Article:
The taxicab that carried Inspector Mander of Scotland Yard to the rendezvous did not move fast enough for him. He jumped out, paying the driver at the corner of the street and, hurrying along, met Olivan.

"I thought I told you——" he began.

"Excuse me, sir," said the police officer, "in a case like this I've got to do me own thinking. I thought I'd have to have a consultation with you, and what's the good of doing it just outside his garden, where he might be hearing every word?"

The intelligence of this reply was rather staggering.

"Yes, of course."

Mander seldom admitted that he was wrong, but he did so now.

"Well, where is he?"

"In the factory, sir. He's made two journeys, and the last time, sir, I saw him take a gun out of his pocket and look at it before he put it back. It was an automatic, I'm sure, because I heard the jacket come back."

Now to do Mr. Mander every justice, he was not deficient in courage, and the fact that he might confront an armed Ringer did not in any way deter him, the more especially as he had also brought an automatic from his house in preparation for any such emergency, and he was a fairly good shot.

He gave his instructions in a low voice as they walked rapidly towards the passage.

"I'll go into the factory and you keep guard in the garden. You haven't got your police whistle?"

"Yes, I have sir," said Olivan proudly. "I brought that with me in case——"

"You're an extremely intelligent man, constable," said Mander graciously. "If you hear me shout blow your whistle—not before, you understand? When I've got him I don't mind who helps to put him inside. If there's any credit going for this job I want it myself."

"I think we ought to have it, too," said the constable. If Mr. Mander noticed the "we", he did not contest the claims of his humble friend to recognition.

There was no sound in the garden when Mr. Mander was assisted over the wall. He went straight to the trap-door, opened it, and flashed down the light of an electric lamp. There was a flight of stone steps, and down this he went, extinguishing the lamp before he moved into the vault-like passage which apparently ran under the factory.

He heard a queer sound: a distant whirr, a thud. Along he crept and turned into another passage which ran at right angles, not daring to use his lamp. And then, stretching out his hand to feel his way, he touched a human shoulder. Instantly he grappled with the unknown. The rough hair of a beard brushed his face as he gripped the intruder's throat.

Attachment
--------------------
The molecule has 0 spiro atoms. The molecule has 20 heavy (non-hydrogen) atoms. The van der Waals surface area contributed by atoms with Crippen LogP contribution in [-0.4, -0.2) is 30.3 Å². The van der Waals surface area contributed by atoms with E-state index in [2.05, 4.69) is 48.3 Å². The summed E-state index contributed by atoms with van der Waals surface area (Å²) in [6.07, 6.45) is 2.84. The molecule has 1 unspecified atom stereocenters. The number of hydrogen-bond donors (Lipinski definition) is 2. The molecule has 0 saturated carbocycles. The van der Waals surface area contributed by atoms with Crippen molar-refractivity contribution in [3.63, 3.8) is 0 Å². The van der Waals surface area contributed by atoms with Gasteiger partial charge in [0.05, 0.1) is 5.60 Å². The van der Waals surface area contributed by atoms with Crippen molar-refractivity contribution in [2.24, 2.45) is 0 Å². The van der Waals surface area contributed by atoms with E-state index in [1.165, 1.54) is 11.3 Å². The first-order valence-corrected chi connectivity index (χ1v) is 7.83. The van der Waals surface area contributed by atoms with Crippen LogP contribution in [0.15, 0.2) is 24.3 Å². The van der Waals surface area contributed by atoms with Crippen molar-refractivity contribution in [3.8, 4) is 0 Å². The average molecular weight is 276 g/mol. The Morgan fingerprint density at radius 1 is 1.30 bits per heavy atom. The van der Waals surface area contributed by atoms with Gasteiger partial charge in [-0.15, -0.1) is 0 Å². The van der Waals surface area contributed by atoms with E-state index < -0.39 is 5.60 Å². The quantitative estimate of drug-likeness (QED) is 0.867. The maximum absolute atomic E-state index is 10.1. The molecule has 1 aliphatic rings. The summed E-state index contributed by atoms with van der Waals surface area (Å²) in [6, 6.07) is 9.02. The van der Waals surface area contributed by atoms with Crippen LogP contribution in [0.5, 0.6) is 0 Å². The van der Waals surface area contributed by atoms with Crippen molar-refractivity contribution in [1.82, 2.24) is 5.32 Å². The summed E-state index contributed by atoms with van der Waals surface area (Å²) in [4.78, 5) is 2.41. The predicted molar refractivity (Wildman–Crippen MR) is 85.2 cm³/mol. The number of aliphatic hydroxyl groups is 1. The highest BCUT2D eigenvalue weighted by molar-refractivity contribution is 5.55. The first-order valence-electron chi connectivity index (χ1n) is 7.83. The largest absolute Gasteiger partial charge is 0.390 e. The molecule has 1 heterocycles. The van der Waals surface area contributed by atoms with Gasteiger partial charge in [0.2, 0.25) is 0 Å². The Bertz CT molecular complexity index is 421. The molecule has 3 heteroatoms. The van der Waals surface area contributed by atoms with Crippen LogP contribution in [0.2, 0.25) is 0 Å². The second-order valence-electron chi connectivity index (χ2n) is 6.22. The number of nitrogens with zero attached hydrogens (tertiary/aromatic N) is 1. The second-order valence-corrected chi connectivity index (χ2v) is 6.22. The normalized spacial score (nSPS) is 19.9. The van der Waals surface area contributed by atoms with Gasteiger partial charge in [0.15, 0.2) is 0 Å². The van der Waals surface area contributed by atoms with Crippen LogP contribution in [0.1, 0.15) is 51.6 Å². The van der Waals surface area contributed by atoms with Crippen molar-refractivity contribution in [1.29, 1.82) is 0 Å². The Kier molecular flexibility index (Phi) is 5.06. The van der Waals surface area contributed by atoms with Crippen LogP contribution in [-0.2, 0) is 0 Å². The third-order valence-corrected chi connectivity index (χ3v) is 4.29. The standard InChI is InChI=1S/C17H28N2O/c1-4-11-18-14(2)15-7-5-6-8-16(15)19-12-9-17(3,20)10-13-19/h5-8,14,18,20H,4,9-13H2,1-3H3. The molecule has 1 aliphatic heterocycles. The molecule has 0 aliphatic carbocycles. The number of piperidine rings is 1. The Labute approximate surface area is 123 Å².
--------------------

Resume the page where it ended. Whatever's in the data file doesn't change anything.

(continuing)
"Go quietly," he shouted. "I've got you, and the house is surrounded by police!"

He heard the sound of running feet and then silence. "I want you——"

Something hard and violent caught him under the jaw and he staggered back.

"I've got you covered; don't move!"

As he spoke he flashed the lamp upon the bearded man.

It was a very dishevelled Inspector Bliss.


Next morning there was a discussion at the Yard.

"Naturally, the constable did not blow his whistle when he heard you shout," said Inspector Bliss with exaggerated politeness, "because the constable was Henry Arthur Milton, who had been playing you for the sucker that you are!

"Could you not choose some other time to make your dramatic appearance than the moment when I had located the printing works of the biggest gang of forgers that has ever operated in London? Happily, I had phoned through to Scotland Yard for my reserves, and the most important of the gang were caught.

"Why do you imagine I spend my nights in an empty house if I hadn't some reason for it? It took me three months to locate that factory. It took you three minutes nearly to bust up three months' work! However, I'm bearing you no malice. The Ringer caught you, and that is my complete satisfaction."

As Mr. Mander walked towards the door Bliss called him back.

"You ought to write an article about this adventure of yours," he said offensively.